Monday, March 21, 2016

Does HR understand their own personal liability for FMLA violations?

If you’ve ever held supervisor and manager training on any employment-law issue, you know the glazed-over expression of a group of individuals going through the motions. “Oh goody, we have training today. Here’s an hour of my life I’ll never get back,” is what you’ll hear around the coffee machine before they enter the training room.

Want to wake them up and ensure rapt attention? Hit them with the idea of individual liability. Under Ohio law, we have it for discrimination claim. It exists for wage-and-hour claims under the FLSA. And, last week, in Graziadio v. Culinary Institute of Am. [pdf], the 2nd Circuit Court of Appeals held that a manager or supervisor can be individually liable for FMLA violations.

According to the Graziadio court, one must balance the following four factors to determine if a manager or supervisor is individually liable under the FMLA:
  1. Whether the manager or supervisor had the power to hire and fire the employees;
  2. Whether the manager or supervisor supervised and controlled employee work schedules or conditions of employment; 
  3. Whether the manager or supervisor determined the rate and method of payment; and
  4. Whether the manager or supervisor maintained employment records.
The court concluded that a jury question existed over whether Shaynan Garrioch, CIA’s HR Director, met this test for the imposition of individual liability:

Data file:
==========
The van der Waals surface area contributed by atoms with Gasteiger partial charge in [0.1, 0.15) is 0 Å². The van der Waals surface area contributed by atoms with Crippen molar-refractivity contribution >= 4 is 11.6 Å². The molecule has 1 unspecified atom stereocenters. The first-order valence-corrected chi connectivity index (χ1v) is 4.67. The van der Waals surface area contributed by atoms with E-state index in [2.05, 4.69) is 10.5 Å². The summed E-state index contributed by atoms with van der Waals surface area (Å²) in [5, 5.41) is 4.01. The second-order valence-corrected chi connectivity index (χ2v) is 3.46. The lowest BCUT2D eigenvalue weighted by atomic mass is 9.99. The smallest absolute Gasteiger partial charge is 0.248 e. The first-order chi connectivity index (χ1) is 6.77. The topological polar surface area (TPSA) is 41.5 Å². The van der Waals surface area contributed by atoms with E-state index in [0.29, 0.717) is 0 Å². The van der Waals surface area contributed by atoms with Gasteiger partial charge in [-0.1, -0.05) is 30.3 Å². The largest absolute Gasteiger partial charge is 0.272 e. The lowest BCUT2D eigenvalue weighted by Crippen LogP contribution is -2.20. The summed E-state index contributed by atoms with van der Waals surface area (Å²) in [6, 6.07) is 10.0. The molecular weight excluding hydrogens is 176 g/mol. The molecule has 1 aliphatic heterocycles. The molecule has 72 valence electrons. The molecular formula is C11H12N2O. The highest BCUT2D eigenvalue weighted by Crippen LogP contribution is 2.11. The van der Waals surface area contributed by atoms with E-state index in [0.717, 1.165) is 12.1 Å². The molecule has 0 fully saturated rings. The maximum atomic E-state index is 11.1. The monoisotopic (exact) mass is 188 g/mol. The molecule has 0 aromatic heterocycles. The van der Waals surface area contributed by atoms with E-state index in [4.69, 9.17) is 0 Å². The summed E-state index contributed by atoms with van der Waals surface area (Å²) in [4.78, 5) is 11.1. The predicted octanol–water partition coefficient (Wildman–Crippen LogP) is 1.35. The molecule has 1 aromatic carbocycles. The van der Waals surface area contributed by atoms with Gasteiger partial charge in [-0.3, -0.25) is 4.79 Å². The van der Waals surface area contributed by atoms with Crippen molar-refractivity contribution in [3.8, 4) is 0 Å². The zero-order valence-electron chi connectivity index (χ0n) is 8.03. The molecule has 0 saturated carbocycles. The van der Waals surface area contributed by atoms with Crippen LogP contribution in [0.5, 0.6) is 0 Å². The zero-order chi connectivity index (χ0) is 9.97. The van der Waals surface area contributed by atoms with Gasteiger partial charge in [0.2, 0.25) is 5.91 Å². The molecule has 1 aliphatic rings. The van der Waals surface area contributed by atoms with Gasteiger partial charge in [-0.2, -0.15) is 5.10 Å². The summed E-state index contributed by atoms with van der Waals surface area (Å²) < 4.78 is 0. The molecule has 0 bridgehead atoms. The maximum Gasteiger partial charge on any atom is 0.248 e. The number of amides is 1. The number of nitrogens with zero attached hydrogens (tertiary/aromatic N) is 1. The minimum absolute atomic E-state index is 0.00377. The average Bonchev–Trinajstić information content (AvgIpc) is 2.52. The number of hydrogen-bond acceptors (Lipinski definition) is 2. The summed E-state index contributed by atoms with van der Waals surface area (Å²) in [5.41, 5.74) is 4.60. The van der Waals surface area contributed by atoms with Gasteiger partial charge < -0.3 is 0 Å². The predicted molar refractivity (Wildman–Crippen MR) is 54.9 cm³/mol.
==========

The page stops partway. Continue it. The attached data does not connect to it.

On the overarching question of whether Garrioch “controlled plaintiff’s rights under the FMLA,” there seems to be ample evidence to support the conclusion that she did: deposition testimony and email exchanges demonstrate a) that Garrioch reviewed Graziadio’s FMLA paperwork, b) that she determined its adequacy, c) that she controlled Graziadio’s ability to return to work and under what conditions, and d) that she sent Graziadio nearly every communication regarding her leave and employment (including the letter ultimately communicating her termination). 
Sounds like most of your organizations’ HR managers or directors.

This case is limited to the 2nd Circuit (which covers Connecticut, New York, and Vermont), but does point out that other courts that have examined this issue have similarly found the FMLA to impose individual liability. The 6th Circuit, which covers Ohio, has not yet ruled on this issue, but this case from 2003 suggests that it would agree with Graziadio.

What does all this mean for your business? The FMLA is a hyper-technical and hyper-complicated statute. Indeed, according to one survey, the FMLA administration is HR’s biggest headache. If you are not effectively and efficiently training your managers and supervisors on the FMLA, you are doing your employees a disservice, as they may not receive the leave to which they are entitled, and you are doing your managers and supervisors a disservice, as you are unnecessarily exposing them to liability.